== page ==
Russia’s boycott of the World Cup could be a blow to Russia

Russia’s boycott of the World Cup could be a blow to Russia

Paris joins big screen boycott of World Cup games from Qatar

Cristhian Castro / Associated PressThe World Cup’s final is set to take place in November 2018 in Russia.

Updated 1:08 pm, Sunday, September 29, 2018

The World Cup is a huge annual event with more than 68 events across more than 30 host countries that attract millions of fans and global media coverage — and the last four will be played in Russia.

But Russia has had a troubled and controversial history in hosting the World Cup. A number of fans, politicians and sports authorities have targeted Russia and other countries at the event, criticizing everything from the construction of stadiums to local policies.

On Friday, thousands of Russian soccer fans rallied in central Moscow in support of their team, the United Arab Emirates, which has been banned from competing in next year’s tournament because of diplomatic tensions.

Qatar, meanwhile, has already held three of the tournament’s opening matches.

The Qatari government has issued a statement inviting a “non-violent, civilized” boycott of any Qatar World Cup games by Russian fans.

Russia’s football federation has already said it will not accept any calls for a boycott.

But if the final of the tournament is played in Russia, the country where fans have faced protests, bans and legal battles since the 1990s, a number of Russians say they may have to take a stand.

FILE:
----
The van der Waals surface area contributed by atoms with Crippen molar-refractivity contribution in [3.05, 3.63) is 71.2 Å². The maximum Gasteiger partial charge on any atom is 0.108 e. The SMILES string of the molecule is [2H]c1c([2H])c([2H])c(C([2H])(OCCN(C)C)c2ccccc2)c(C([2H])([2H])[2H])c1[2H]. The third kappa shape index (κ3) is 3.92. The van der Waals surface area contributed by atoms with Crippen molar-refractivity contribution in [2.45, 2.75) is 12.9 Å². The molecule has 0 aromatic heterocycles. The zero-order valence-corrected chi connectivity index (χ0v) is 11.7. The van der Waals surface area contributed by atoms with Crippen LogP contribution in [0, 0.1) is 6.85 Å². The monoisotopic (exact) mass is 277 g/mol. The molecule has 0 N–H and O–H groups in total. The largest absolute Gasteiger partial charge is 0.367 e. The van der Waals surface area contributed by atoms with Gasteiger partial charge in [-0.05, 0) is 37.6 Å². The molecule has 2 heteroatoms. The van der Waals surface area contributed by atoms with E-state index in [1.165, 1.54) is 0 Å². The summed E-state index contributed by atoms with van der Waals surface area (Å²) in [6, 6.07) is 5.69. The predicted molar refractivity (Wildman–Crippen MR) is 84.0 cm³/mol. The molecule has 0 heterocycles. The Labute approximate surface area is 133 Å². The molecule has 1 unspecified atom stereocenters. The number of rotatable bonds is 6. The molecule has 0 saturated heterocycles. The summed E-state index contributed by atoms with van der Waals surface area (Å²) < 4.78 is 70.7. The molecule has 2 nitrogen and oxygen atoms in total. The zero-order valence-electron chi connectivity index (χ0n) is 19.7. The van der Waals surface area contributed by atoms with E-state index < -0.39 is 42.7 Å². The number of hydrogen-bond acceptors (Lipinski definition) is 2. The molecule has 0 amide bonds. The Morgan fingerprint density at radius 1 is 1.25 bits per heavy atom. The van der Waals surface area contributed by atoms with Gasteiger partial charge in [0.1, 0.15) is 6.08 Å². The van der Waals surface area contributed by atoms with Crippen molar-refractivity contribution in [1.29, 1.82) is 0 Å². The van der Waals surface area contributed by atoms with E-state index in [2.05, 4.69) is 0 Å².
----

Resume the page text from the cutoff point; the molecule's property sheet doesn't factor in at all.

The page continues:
At least two men who have been arrested have expressed support on social media for a boycott against Russia.

Last month, Russia banned the Russian flag from Olympic venues in Pyeongchang, south of Seoul, for the remainder of the games and fined the IOC, FIFA and the organizers $9.6 million.

The decision was applauded by some Russian sports journalists, who pointed out the irony in the world’s biggest football tournament being held in a country where Russia and the U.S. have long been the biggest opponents.

“When these are not Russian flags, it’s really interesting. The people on Facebook and Twitter are not even Russians — they’re some people living in Russia,” one news blogger said. Another added: “We’re not against Qatar; in fact, we are supporting them. But it makes me feel sick that

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